Chuang Tsu — a book that just keeps on going —

After Gia-fu Feng and I created our edition of Tao Te Ching in 1972, we began work on a second book — another Chinese classic, Chuang Tsu: Inner Chapters.

It has had several editions with four different publishers:
• Random House in 1974 – the original edition
• Earth Heart 1997 – with many new photos
• Amber Lotus 2002 – a reprint of the Earth Heart edition
• Amber Lotus 2008 – more new photos – printed by mistake on uncoated paper
• Hay House 2014 – more new photos, updated gender-neutral text, and a smaller format.

Soon a fifth publisher, DaoDog Press, publisher of the Tao magazine, The Empty Vessel, will do yet another new edition — stay in touch for updates on this.

Walking with Ancestors —

February 14, 2021

It has been a cloudy, gray, calm, not too cold (25F), Valentine’s Sunday here in Central Vermont. The past few days and this morning I’ve spent a lot of time at my computer — working on my blog, facebook, and website, and creating an article and an ad for The Empty Vessel – a Tao magazine.

Then about 2pm I felt stuck and really BORED with this covid-limited world we live in now. Time for either a nap or a walk. Walking won out.

I plodded along the road by #10 Pond — glad to have a good walking place but still bored. Thinking of  what my friend Esther Thompson Turner said this morning on Facebook about wanting companionship and finding a bit of it with Miles, her small polar bear made of wire and LED lights — better than nothing.

As I walked along I met a neighbor and her dog. We visited a bit which was good.

Then  as I walked on, suddenly I felt the urge to invite ancestors to walk with me, and immediately there seemed to be with me two women I know who are now in the spirit world. On my right was Hansine Lyberth from Greenland, and on my left was my Mother. As they tucked their arms into mine I felt a smile and a little laugh emerge.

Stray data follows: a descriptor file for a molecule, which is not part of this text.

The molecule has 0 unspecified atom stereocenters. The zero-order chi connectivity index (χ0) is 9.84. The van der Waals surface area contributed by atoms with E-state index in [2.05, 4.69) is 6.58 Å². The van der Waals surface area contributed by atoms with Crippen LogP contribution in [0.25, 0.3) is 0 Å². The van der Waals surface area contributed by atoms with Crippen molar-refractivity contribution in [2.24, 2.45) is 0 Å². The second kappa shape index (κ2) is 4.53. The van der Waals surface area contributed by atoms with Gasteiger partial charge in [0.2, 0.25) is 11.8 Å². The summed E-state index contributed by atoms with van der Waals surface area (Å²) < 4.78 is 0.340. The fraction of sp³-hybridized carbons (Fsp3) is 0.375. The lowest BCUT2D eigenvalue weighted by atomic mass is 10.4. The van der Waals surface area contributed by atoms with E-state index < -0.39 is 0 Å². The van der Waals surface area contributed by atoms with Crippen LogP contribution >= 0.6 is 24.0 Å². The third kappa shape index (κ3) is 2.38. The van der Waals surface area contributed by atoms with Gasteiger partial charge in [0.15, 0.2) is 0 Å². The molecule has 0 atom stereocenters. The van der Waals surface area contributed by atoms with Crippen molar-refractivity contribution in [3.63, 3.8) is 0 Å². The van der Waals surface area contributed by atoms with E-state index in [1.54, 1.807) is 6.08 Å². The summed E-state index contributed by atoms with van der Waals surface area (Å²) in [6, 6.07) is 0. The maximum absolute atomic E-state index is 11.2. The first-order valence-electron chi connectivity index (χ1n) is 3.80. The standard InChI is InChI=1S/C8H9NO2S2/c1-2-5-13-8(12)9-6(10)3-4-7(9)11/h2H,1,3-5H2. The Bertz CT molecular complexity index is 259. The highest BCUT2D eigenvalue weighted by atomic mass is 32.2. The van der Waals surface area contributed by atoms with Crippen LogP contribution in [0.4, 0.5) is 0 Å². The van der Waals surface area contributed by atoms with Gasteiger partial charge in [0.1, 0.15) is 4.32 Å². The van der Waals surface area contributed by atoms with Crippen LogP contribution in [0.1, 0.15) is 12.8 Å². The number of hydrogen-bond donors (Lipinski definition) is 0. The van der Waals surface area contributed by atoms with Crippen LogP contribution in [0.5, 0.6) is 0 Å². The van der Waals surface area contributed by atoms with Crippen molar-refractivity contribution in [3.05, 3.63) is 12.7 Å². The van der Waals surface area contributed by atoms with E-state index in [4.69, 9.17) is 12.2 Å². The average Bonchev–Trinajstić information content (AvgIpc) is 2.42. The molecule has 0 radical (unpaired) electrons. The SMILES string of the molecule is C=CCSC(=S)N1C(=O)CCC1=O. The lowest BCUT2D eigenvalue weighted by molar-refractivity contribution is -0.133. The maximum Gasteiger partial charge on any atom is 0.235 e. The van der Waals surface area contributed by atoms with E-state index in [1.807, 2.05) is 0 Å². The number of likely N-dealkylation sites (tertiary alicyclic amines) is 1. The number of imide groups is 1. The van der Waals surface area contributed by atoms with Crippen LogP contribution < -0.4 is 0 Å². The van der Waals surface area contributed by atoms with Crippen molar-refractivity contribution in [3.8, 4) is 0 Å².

with Hansine at her home in Maniitsoq, Greenland in 2011
with my Mother, Ruth James English, out in the woods in Tamworth, New Hampshire, about 1977

Both of these women are ones who’d enjoyed walking during their time in physical bodies. I sensed their delight at once again feeling what it is like to walk in nature — this time through me as I walked briskly along. And I delighted in their companionship.

We walked about a mile that way — from where I’d met my neighbor up to the end of the pond and back to about where the women had come to me, where I quite suddenly I found myself thanking them and letting them fly away back to wherever they’d come from.

I finished my walk home as myself, but no longer bored.

Was this “real?” Did I “imagine” all this?

Somehow the answer to those questions is irrelevant. What was real was a the shift in my mood — for whatever “reason.”

So try this yourself — invite ancestors to walk with you — maybe you find yourself smiling as I did.

Here is what I wrote about Ancestors in the book that accompanies
The Ceremony Cards: